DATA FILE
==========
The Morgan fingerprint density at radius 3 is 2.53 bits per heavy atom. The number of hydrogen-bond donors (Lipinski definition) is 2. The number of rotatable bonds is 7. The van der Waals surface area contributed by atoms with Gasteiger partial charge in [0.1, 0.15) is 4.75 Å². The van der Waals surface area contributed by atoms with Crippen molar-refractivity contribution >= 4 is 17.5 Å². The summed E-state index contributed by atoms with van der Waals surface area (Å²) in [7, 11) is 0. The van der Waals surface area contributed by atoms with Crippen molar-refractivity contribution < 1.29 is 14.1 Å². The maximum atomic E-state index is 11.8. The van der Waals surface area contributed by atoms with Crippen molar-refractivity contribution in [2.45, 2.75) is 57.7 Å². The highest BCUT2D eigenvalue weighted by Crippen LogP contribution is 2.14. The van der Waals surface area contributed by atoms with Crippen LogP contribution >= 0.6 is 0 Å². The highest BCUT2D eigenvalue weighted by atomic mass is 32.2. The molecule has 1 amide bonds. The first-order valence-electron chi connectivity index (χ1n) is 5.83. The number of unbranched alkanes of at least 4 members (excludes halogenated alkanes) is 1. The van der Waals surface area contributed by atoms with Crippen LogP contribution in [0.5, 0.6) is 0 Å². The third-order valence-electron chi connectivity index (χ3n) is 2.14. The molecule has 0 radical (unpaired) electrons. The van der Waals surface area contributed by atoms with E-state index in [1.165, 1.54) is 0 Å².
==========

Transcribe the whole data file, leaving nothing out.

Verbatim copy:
The Morgan fingerprint density at radius 3 is 2.53 bits per heavy atom. The number of hydrogen-bond donors (Lipinski definition) is 2. The number of rotatable bonds is 7. The van der Waals surface area contributed by atoms with Gasteiger partial charge in [0.1, 0.15) is 4.75 Å². The van der Waals surface area contributed by atoms with Crippen molar-refractivity contribution >= 4 is 17.5 Å². The summed E-state index contributed by atoms with van der Waals surface area (Å²) in [7, 11) is 0. The van der Waals surface area contributed by atoms with Crippen molar-refractivity contribution < 1.29 is 14.1 Å². The maximum atomic E-state index is 11.8. The van der Waals surface area contributed by atoms with Crippen molar-refractivity contribution in [2.45, 2.75) is 57.7 Å². The highest BCUT2D eigenvalue weighted by Crippen LogP contribution is 2.14. The van der Waals surface area contributed by atoms with Crippen LogP contribution >= 0.6 is 0 Å². The highest BCUT2D eigenvalue weighted by atomic mass is 32.2. The molecule has 1 amide bonds. The first-order valence-electron chi connectivity index (χ1n) is 5.83. The number of unbranched alkanes of at least 4 members (excludes halogenated alkanes) is 1. The van der Waals surface area contributed by atoms with Crippen LogP contribution in [0.5, 0.6) is 0 Å². The third-order valence-electron chi connectivity index (χ3n) is 2.14. The molecule has 0 radical (unpaired) electrons. The van der Waals surface area contributed by atoms with E-state index in [1.165, 1.54) is 0 Å².